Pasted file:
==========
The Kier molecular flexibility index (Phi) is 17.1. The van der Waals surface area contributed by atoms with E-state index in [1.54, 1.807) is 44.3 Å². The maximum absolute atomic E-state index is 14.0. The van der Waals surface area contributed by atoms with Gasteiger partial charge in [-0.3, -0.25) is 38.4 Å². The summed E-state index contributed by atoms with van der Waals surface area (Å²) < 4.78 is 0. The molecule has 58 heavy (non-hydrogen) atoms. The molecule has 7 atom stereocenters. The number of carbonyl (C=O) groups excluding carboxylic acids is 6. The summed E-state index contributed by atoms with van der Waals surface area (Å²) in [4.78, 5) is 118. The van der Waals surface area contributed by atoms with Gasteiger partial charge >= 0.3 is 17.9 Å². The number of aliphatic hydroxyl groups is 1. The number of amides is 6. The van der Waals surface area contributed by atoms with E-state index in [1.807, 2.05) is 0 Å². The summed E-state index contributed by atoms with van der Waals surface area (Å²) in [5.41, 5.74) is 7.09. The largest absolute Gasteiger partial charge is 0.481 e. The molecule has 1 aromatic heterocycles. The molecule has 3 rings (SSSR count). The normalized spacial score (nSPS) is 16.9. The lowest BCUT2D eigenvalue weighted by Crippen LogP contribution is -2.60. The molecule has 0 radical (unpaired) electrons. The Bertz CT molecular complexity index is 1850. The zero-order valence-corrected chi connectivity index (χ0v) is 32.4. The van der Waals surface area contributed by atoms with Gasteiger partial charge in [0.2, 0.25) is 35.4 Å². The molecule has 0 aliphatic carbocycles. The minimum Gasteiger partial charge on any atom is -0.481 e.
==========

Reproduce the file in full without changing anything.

The Kier molecular flexibility index (Phi) is 17.1. The van der Waals surface area contributed by atoms with E-state index in [1.54, 1.807) is 44.3 Å². The maximum absolute atomic E-state index is 14.0. The van der Waals surface area contributed by atoms with Gasteiger partial charge in [-0.3, -0.25) is 38.4 Å². The summed E-state index contributed by atoms with van der Waals surface area (Å²) < 4.78 is 0. The molecule has 58 heavy (non-hydrogen) atoms. The molecule has 7 atom stereocenters. The number of carbonyl (C=O) groups excluding carboxylic acids is 6. The summed E-state index contributed by atoms with van der Waals surface area (Å²) in [4.78, 5) is 118. The van der Waals surface area contributed by atoms with Gasteiger partial charge >= 0.3 is 17.9 Å². The number of aliphatic hydroxyl groups is 1. The number of amides is 6. The van der Waals surface area contributed by atoms with E-state index in [1.807, 2.05) is 0 Å². The summed E-state index contributed by atoms with van der Waals surface area (Å²) in [5.41, 5.74) is 7.09. The largest absolute Gasteiger partial charge is 0.481 e. The molecule has 1 aromatic heterocycles. The molecule has 3 rings (SSSR count). The normalized spacial score (nSPS) is 16.9. The lowest BCUT2D eigenvalue weighted by Crippen LogP contribution is -2.60. The molecule has 0 radical (unpaired) electrons. The Bertz CT molecular complexity index is 1850. The zero-order valence-corrected chi connectivity index (χ0v) is 32.4. The van der Waals surface area contributed by atoms with Gasteiger partial charge in [0.2, 0.25) is 35.4 Å². The molecule has 0 aliphatic carbocycles. The minimum Gasteiger partial charge on any atom is -0.481 e.